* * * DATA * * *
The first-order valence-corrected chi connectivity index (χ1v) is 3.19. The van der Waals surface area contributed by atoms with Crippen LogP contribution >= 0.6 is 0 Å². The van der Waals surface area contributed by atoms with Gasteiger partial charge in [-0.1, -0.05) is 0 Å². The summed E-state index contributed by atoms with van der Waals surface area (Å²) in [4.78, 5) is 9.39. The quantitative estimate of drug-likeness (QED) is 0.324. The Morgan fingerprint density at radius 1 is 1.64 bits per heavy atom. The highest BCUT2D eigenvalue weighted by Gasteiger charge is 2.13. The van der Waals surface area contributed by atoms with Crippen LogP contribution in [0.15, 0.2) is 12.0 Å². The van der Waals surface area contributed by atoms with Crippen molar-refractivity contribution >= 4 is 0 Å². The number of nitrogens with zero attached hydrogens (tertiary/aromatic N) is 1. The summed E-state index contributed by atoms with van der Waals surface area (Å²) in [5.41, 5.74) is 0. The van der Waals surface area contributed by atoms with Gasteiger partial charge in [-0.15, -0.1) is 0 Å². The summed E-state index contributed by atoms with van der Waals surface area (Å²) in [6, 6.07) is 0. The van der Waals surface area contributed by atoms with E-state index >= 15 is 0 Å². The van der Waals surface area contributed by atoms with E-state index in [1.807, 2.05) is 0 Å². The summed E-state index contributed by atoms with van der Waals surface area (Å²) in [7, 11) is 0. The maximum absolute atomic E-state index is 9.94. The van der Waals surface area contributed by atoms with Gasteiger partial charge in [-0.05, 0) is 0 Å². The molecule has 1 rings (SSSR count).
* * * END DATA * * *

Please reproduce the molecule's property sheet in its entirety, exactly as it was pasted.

The first-order valence-corrected chi connectivity index (χ1v) is 3.19. The van der Waals surface area contributed by atoms with Crippen LogP contribution >= 0.6 is 0 Å². The van der Waals surface area contributed by atoms with Gasteiger partial charge in [-0.1, -0.05) is 0 Å². The summed E-state index contributed by atoms with van der Waals surface area (Å²) in [4.78, 5) is 9.39. The quantitative estimate of drug-likeness (QED) is 0.324. The Morgan fingerprint density at radius 1 is 1.64 bits per heavy atom. The highest BCUT2D eigenvalue weighted by Gasteiger charge is 2.13. The van der Waals surface area contributed by atoms with Crippen LogP contribution in [0.15, 0.2) is 12.0 Å². The van der Waals surface area contributed by atoms with Crippen molar-refractivity contribution >= 4 is 0 Å². The number of nitrogens with zero attached hydrogens (tertiary/aromatic N) is 1. The summed E-state index contributed by atoms with van der Waals surface area (Å²) in [5.41, 5.74) is 0. The van der Waals surface area contributed by atoms with Gasteiger partial charge in [-0.15, -0.1) is 0 Å². The summed E-state index contributed by atoms with van der Waals surface area (Å²) in [6, 6.07) is 0. The van der Waals surface area contributed by atoms with E-state index >= 15 is 0 Å². The van der Waals surface area contributed by atoms with E-state index in [1.807, 2.05) is 0 Å². The summed E-state index contributed by atoms with van der Waals surface area (Å²) in [7, 11) is 0. The maximum absolute atomic E-state index is 9.94. The van der Waals surface area contributed by atoms with Gasteiger partial charge in [-0.05, 0) is 0 Å². The molecule has 1 rings (SSSR count).